The most important thing happening in the potash industry right now is what is not happening.
Producers from Canada, Russia and Belarus have yet to sign 2016 contracts with Chinese importers. The price China pays for potash is considered a key benchmark for the commodity and deals in past years have often been concluded in January, setting the tone for the year ahead.
Last year, when negotiations dragged into March, it was considered a worrisome portent for potash producers. This year's even longer delay underscores the growing strains on the industry.
Swelling supply of the crop nutrient and slumping demand continue to drag down spot prices, while ample customer inventories provide little reason for Chinese buyers to rush into a contract.
In a report entitled "It just feels like another leg down is coming," Joel Jackson of BMO Capital Markets predicted this week that Chinese contracts will settle around $240 (U.S.) a tonne, a steep fall from $315 a tonne last year.
A major step down in the Chinese potash price would increase pressure on Potash Corp. of Saskatchewan Inc., which cut its dividend in January for the first time in company history. The company's "dividend seems at risk again," Mr. Jackson said in an interview, although he does not expect any action from the company until late this year or next year.
Potash Corp. declined comment, as did Canpotex, the Saskatoon-based marketing and distribution organization that handles exports for Potash Corp., Agrium Inc. and Mosaic Co.
Uralkali PJSC, the world's biggest miner of potash by volume, said on a conference call Monday that it expects a deal with China in the first half of this year, but cautioned that the timing was uncertain.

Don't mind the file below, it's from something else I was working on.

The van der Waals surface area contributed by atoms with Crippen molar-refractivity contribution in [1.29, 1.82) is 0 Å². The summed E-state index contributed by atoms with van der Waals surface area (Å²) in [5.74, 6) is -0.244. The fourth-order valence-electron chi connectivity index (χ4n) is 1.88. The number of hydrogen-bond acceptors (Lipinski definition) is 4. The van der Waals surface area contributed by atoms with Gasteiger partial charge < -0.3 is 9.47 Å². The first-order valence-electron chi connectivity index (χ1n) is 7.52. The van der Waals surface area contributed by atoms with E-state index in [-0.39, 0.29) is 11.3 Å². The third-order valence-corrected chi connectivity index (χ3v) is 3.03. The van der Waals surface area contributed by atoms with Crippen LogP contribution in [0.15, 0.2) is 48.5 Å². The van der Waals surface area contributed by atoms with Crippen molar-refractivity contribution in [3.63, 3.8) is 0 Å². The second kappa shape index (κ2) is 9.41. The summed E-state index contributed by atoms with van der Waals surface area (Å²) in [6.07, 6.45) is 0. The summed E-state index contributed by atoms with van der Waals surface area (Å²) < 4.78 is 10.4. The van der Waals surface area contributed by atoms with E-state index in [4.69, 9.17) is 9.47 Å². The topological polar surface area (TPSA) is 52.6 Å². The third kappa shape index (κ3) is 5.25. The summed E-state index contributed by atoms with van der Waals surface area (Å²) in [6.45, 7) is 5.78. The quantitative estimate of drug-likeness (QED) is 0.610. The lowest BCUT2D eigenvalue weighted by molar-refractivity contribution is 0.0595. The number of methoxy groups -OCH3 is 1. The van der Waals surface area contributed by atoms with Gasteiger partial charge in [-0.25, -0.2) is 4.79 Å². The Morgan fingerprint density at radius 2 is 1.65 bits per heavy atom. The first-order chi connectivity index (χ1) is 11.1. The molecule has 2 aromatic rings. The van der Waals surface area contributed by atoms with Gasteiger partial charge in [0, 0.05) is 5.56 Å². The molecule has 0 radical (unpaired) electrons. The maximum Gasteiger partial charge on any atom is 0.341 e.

Vladislav Lyan, director of sales and marketing for the Russian company, said currency weakness in many countries was dampening demand for potash, which is priced in U.S. dollars. In addition, high inventories are weighing on the market.
He estimated that global potash demand fell by 3 to 4 per cent in 2015, to around 61 million tonnes. He expects volume to decline further this year to between 58 million and 60 million tonnes.
"We should admit that this year's potash volumes will be heavily impacted by the timing and outcome of the Chinese potash contract," he said.
Potash prices soared over $800 a tonne in 2008 but have slid since, with recent spot prices in Brazil hovering around $240 a tonne.
Among the factors pushing down potash prices are bumper crops of corn and wheat, which have reduced the incentive to invest in fertilizers.
Meanwhile, competition among producers has accelerated since the bust-up in 2013 of the East European potash cartel, consisting of Uralkali and Belaruskali of Belarus. The European group and Canpotex once controlled nearly 70 per cent of the potash market.
As competition has expanded, so has supply.
K+S AG, a German company, will begin producing potash at its Legacy project in Saskatchewan later this year. A large mine in Turkmenistan is expected to swing into operation next year.
On top of that, BHP Billiton PLC, which made an unsuccessful run at taking over Potash Corp. back in 2010, continues to beaver away at its huge Jansen mine in Saskatchewan, although that project is not expected to begin production until after 2020.
Mr. Jackson says potash prices are still above the incremental cost of producing the commodity. However, Potash Corp. and Mosaic are balancing the market by throttling back on output, and that situation may not continue forever.
Much depends on Chinese demand, which is why the contract talks are so crucial. The Asian giant accounts for about 20 per cent of global potash consumption. It produces nearly half its requirements domestically and turns to seaborne imports for the remainder.
Mr. Jackson says he expects the first 2016 contracts with China to be signed in another month, perhaps at the International Fertilizer Industry Association meeting in Moscow in late May.